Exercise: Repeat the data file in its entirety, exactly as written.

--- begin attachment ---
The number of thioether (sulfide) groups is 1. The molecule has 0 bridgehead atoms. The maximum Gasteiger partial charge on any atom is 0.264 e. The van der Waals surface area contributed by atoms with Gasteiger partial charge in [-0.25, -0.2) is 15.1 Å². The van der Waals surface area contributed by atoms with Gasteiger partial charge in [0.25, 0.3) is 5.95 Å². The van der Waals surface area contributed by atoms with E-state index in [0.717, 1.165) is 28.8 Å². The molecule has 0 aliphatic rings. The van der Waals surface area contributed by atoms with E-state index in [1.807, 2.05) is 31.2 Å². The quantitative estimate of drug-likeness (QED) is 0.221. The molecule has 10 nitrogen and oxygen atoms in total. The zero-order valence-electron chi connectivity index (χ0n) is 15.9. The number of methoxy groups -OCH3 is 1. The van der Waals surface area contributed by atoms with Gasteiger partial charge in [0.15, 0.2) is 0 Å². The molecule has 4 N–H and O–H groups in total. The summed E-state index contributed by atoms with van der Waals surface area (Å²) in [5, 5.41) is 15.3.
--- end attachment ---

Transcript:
The number of thioether (sulfide) groups is 1. The molecule has 0 bridgehead atoms. The maximum Gasteiger partial charge on any atom is 0.264 e. The van der Waals surface area contributed by atoms with Gasteiger partial charge in [-0.25, -0.2) is 15.1 Å². The van der Waals surface area contributed by atoms with Gasteiger partial charge in [0.25, 0.3) is 5.95 Å². The van der Waals surface area contributed by atoms with E-state index in [0.717, 1.165) is 28.8 Å². The molecule has 0 aliphatic rings. The van der Waals surface area contributed by atoms with E-state index in [1.807, 2.05) is 31.2 Å². The quantitative estimate of drug-likeness (QED) is 0.221. The molecule has 10 nitrogen and oxygen atoms in total. The zero-order valence-electron chi connectivity index (χ0n) is 15.9. The number of methoxy groups -OCH3 is 1. The van der Waals surface area contributed by atoms with Gasteiger partial charge in [0.15, 0.2) is 0 Å². The molecule has 4 N–H and O–H groups in total. The summed E-state index contributed by atoms with van der Waals surface area (Å²) in [5, 5.41) is 15.3.